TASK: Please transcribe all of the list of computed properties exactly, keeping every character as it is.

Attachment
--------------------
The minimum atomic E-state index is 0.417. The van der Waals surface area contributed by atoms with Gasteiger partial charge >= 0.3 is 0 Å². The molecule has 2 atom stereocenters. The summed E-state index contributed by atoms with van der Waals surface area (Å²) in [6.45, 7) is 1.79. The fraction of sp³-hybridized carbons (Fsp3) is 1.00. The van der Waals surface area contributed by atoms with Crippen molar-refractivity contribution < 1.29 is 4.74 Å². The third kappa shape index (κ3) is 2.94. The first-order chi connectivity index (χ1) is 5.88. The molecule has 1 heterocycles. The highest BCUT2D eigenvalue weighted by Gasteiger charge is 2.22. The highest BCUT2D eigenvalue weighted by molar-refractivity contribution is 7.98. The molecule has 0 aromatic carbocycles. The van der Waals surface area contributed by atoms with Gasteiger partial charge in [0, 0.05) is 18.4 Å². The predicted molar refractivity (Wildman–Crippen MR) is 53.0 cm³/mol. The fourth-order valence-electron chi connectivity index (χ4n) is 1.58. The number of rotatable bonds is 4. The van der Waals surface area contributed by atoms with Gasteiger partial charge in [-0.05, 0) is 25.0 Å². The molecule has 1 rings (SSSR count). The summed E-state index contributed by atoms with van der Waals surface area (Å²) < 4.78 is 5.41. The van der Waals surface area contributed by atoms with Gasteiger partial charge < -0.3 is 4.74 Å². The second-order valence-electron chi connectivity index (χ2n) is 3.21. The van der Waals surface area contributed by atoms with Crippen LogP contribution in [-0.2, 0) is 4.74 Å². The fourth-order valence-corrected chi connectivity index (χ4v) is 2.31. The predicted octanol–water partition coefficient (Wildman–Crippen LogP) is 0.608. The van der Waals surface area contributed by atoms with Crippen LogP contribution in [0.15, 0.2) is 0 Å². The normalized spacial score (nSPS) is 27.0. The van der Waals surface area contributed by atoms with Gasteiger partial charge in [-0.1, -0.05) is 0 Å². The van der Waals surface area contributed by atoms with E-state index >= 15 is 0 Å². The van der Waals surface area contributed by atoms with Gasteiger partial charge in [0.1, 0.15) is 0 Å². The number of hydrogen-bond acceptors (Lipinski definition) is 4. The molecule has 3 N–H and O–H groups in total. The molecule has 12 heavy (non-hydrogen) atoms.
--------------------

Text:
The minimum atomic E-state index is 0.417. The van der Waals surface area contributed by atoms with Gasteiger partial charge >= 0.3 is 0 Å². The molecule has 2 atom stereocenters. The summed E-state index contributed by atoms with van der Waals surface area (Å²) in [6.45, 7) is 1.79. The fraction of sp³-hybridized carbons (Fsp3) is 1.00. The van der Waals surface area contributed by atoms with Crippen molar-refractivity contribution < 1.29 is 4.74 Å². The third kappa shape index (κ3) is 2.94. The first-order chi connectivity index (χ1) is 5.88. The molecule has 1 heterocycles. The highest BCUT2D eigenvalue weighted by Gasteiger charge is 2.22. The highest BCUT2D eigenvalue weighted by molar-refractivity contribution is 7.98. The molecule has 0 aromatic carbocycles. The van der Waals surface area contributed by atoms with Gasteiger partial charge in [0, 0.05) is 18.4 Å². The predicted molar refractivity (Wildman–Crippen MR) is 53.0 cm³/mol. The fourth-order valence-electron chi connectivity index (χ4n) is 1.58. The number of rotatable bonds is 4. The van der Waals surface area contributed by atoms with Gasteiger partial charge in [-0.05, 0) is 25.0 Å². The molecule has 1 rings (SSSR count). The summed E-state index contributed by atoms with van der Waals surface area (Å²) < 4.78 is 5.41. The van der Waals surface area contributed by atoms with Gasteiger partial charge < -0.3 is 4.74 Å². The second-order valence-electron chi connectivity index (χ2n) is 3.21. The van der Waals surface area contributed by atoms with Crippen LogP contribution in [-0.2, 0) is 4.74 Å². The fourth-order valence-corrected chi connectivity index (χ4v) is 2.31. The predicted octanol–water partition coefficient (Wildman–Crippen LogP) is 0.608. The van der Waals surface area contributed by atoms with Crippen LogP contribution in [0.15, 0.2) is 0 Å². The normalized spacial score (nSPS) is 27.0. The van der Waals surface area contributed by atoms with Gasteiger partial charge in [-0.1, -0.05) is 0 Å². The van der Waals surface area contributed by atoms with E-state index >= 15 is 0 Å². The van der Waals surface area contributed by atoms with Gasteiger partial charge in [0.1, 0.15) is 0 Å². The number of hydrogen-bond acceptors (Lipinski definition) is 4. The molecule has 3 N–H and O–H groups in total. The molecule has 12 heavy (non-hydrogen) atoms.